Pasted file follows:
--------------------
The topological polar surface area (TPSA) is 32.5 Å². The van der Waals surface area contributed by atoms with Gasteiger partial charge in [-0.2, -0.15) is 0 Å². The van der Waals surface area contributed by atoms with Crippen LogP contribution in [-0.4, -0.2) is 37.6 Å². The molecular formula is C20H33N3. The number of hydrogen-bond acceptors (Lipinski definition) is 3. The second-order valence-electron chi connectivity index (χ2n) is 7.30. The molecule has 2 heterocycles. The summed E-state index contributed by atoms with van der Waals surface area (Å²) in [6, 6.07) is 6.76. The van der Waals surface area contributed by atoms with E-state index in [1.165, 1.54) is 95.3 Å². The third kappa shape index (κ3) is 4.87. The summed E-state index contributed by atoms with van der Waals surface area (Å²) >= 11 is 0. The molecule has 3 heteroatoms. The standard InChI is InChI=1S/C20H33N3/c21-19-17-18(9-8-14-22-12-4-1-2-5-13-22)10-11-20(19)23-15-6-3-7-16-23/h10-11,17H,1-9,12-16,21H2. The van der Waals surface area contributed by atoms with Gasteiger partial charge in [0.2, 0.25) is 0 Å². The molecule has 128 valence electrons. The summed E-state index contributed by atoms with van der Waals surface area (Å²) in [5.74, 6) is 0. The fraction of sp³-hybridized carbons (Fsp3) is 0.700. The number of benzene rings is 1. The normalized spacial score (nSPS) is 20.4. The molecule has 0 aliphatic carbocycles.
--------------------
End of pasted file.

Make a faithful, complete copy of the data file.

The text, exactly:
The topological polar surface area (TPSA) is 32.5 Å². The van der Waals surface area contributed by atoms with Gasteiger partial charge in [-0.2, -0.15) is 0 Å². The van der Waals surface area contributed by atoms with Crippen LogP contribution in [-0.4, -0.2) is 37.6 Å². The molecular formula is C20H33N3. The number of hydrogen-bond acceptors (Lipinski definition) is 3. The second-order valence-electron chi connectivity index (χ2n) is 7.30. The molecule has 2 heterocycles. The summed E-state index contributed by atoms with van der Waals surface area (Å²) in [6, 6.07) is 6.76. The van der Waals surface area contributed by atoms with E-state index in [1.165, 1.54) is 95.3 Å². The third kappa shape index (κ3) is 4.87. The summed E-state index contributed by atoms with van der Waals surface area (Å²) >= 11 is 0. The molecule has 3 heteroatoms. The standard InChI is InChI=1S/C20H33N3/c21-19-17-18(9-8-14-22-12-4-1-2-5-13-22)10-11-20(19)23-15-6-3-7-16-23/h10-11,17H,1-9,12-16,21H2. The van der Waals surface area contributed by atoms with Gasteiger partial charge in [0.2, 0.25) is 0 Å². The molecule has 128 valence electrons. The summed E-state index contributed by atoms with van der Waals surface area (Å²) in [5.74, 6) is 0. The fraction of sp³-hybridized carbons (Fsp3) is 0.700. The number of benzene rings is 1. The normalized spacial score (nSPS) is 20.4. The molecule has 0 aliphatic carbocycles.